the 2,116 calorie meal I had

healthy or not“Let’s do this”, I replied to Brian as we wrapped up the brutal workout filming yesterday. What I agreed to might surprise you.

Waffles and frozen yogurt <== Yeah, it gets its own line…that’s how good it is.

There’s a place called “FroYo” here in Lapeer Michigan. And they offer a waffle that you can put whatever you want on top of it.

We had been filming metabolic workouts since 8 that morning, so I knew it wouldn’t really affect me. I seized the opportunity.

I’m just guessing because honestly, I’m not that great at counting calories. But I’m estimating it was about 2,116 calories.  Why that number? It just sounds cool.

Waffle. Cake batter frozen yogurt. Cookie dough pieces.  Incomplete sentences.

Yes, please.

Disclaimer: I don’t always eat like this – old Mikey came out to play.

When it does come to nutrition, I do like to keep it simple.  That’s why I don’t count my calories. It’s too tedious.

And neither does my friend Nick Pineault, who I got to meet in Denver, CO about 6 weeks ago. Even when I felt I had run out of things to talk about regarding food, I still asked him questions just to hear his cool Canadian/French accent.

It’s wickedly cool. So, I asked him about the one time he freaked out. And this is his story. He’ll even tell you th

healthyornot

e # 1 reason people fail to lose weight.

But there is a catch – you have to read this in a cool French/Canadian accent.

The # 1 Reason People Fail to Lose Weight Nick Pineault, Author of Healthy or Not

I was freaking out. Literally.

And it didn’t feel good at all.

I had just finished another documentary about our food supply, and just discovered that everything I had learned in the media was DEAD WRONG.

My entire world had just shifted around.

Artificial sweeteners caused cancer instead of making me lean. My favorite breakfast cereals were the worst breakfast I could ever eat. The fruits and veggies I had in my plate were sprayed with pesticides, herbicides and other nasty chemicals. GMOs were lurking somewhere in my pantry, waiting to get me for good.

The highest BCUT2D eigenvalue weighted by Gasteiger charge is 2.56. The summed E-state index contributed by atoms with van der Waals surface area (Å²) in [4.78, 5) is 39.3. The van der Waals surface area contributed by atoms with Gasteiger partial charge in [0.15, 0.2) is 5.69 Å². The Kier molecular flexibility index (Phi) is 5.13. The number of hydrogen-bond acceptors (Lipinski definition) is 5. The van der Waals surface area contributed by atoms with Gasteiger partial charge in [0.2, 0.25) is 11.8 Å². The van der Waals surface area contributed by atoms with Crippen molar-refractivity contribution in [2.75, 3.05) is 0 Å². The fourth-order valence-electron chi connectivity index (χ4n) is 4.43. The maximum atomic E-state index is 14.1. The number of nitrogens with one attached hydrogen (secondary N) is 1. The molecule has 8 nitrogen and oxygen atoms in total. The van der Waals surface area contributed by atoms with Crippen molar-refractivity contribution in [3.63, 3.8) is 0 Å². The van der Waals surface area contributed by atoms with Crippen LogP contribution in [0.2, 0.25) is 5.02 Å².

“Every food around is bad. What the %$/? can I eat?”

“I guess I’ll just drink water…”

I was satisfied with this for a couple hours, until I read an article about tap water and how it now contains traces of birth control pills and aspartame that’s not filtered at the water treatment plant.

I was freaking out. That was the real problem.

This “freaking-out-ness” is the #1 reason people fail to lose weight, change their eating habits and achieve any health and fitness goal.

Food around us is screwed up. That’s a fact.

Our food supply is “contaminated” with bad stuff, and corporations won’t stop making money just to make you healthier anytime soon.

How you react to this sad reality will dictate how lean or how healthy you will ever get:

Option #1: Freak out. Try to change every single food you eat overnight, and develop a really unhealthy relationship with food where you consider “bad food” evil, and feel guilty every time you eat something that’s “forbidden”.

Option #2: Understand that all these chemicals and nasty foods will not only NEVER kill you instantly, but that eating them do not define who you are.

Then, follow this blueprint to a “freak-out-free” life:

A) Get educated. Stop trusting everything you hear from the media, from me, or from anyone else. In my very biased opinion, Healthy or Not is the best resource for that.

B) Get real. You can’t change everything all at once. Focus on changing 1 thing every month, instead of throwing away 95% of what’s in your fridge and ending up feeling overwhelmed.

C) Get cooking. Stop focusing on how you can avoid this weekly night out with your friends. You can choose to make healthier choices at restaurant and drink one less beer, but nothing will make as much of a difference as what you eat during the week – 80% of the time.

Focus on changing your habits. Grab a new cookbook, and try things out. You’ll screw up. You’ll waste food. You’ll feel like this is taking all your time and energy. But you’ll get around it, and will start to like it a lot when people around you start to compliment you about your healthy and tasty meals.

While you’re at it, try to enjoy the process. Be curious. Be proud that you take action.

Keep it simple, healthy, and “freak-out-free”.  Nick

Simplify your nutrition forever here